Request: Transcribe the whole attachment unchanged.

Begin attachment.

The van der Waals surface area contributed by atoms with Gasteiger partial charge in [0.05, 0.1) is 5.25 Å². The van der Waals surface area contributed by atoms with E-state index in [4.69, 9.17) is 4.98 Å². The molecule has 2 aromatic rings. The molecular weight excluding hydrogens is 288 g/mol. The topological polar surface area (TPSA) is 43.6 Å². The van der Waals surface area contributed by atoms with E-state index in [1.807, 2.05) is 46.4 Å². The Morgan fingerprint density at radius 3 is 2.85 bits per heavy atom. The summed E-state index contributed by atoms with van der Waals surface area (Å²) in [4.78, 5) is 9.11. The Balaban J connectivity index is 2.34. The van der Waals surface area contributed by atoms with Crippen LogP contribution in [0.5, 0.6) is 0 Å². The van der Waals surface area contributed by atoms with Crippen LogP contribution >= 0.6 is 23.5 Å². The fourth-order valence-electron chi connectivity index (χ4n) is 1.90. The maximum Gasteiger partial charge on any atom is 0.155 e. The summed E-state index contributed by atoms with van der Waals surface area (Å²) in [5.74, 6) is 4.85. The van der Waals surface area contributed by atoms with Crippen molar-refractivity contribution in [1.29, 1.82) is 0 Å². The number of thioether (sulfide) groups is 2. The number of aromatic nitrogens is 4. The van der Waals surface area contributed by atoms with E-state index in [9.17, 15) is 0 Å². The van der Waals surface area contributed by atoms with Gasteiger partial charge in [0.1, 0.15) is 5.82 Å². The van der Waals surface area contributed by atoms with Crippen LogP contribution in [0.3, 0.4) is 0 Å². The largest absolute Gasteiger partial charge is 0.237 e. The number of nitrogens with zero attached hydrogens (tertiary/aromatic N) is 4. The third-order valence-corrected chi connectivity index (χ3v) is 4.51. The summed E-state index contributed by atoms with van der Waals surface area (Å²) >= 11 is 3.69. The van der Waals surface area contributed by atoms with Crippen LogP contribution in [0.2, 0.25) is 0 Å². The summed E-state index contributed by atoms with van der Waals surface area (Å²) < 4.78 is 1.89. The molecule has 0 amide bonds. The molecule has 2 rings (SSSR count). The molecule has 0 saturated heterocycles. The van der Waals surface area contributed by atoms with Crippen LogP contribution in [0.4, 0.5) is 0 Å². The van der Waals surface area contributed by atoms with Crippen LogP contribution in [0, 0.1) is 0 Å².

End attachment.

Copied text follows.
The van der Waals surface area contributed by atoms with Gasteiger partial charge in [0.05, 0.1) is 5.25 Å². The van der Waals surface area contributed by atoms with E-state index in [4.69, 9.17) is 4.98 Å². The molecule has 2 aromatic rings. The molecular weight excluding hydrogens is 288 g/mol. The topological polar surface area (TPSA) is 43.6 Å². The van der Waals surface area contributed by atoms with E-state index in [1.807, 2.05) is 46.4 Å². The Morgan fingerprint density at radius 3 is 2.85 bits per heavy atom. The summed E-state index contributed by atoms with van der Waals surface area (Å²) in [4.78, 5) is 9.11. The Balaban J connectivity index is 2.34. The van der Waals surface area contributed by atoms with Crippen LogP contribution in [0.5, 0.6) is 0 Å². The van der Waals surface area contributed by atoms with Crippen LogP contribution >= 0.6 is 23.5 Å². The fourth-order valence-electron chi connectivity index (χ4n) is 1.90. The maximum Gasteiger partial charge on any atom is 0.155 e. The summed E-state index contributed by atoms with van der Waals surface area (Å²) in [5.74, 6) is 4.85. The van der Waals surface area contributed by atoms with Crippen molar-refractivity contribution in [1.29, 1.82) is 0 Å². The number of thioether (sulfide) groups is 2. The number of aromatic nitrogens is 4. The van der Waals surface area contributed by atoms with E-state index in [9.17, 15) is 0 Å². The van der Waals surface area contributed by atoms with Gasteiger partial charge in [0.1, 0.15) is 5.82 Å². The van der Waals surface area contributed by atoms with Crippen LogP contribution in [0.3, 0.4) is 0 Å². The largest absolute Gasteiger partial charge is 0.237 e. The number of nitrogens with zero attached hydrogens (tertiary/aromatic N) is 4. The third-order valence-corrected chi connectivity index (χ3v) is 4.51. The summed E-state index contributed by atoms with van der Waals surface area (Å²) >= 11 is 3.69. The van der Waals surface area contributed by atoms with Crippen LogP contribution in [0.2, 0.25) is 0 Å². The summed E-state index contributed by atoms with van der Waals surface area (Å²) < 4.78 is 1.89. The molecule has 0 amide bonds. The molecule has 2 rings (SSSR count). The molecule has 0 saturated heterocycles. The van der Waals surface area contributed by atoms with Crippen LogP contribution in [0.4, 0.5) is 0 Å². The van der Waals surface area contributed by atoms with Crippen LogP contribution in [0, 0.1) is 0 Å².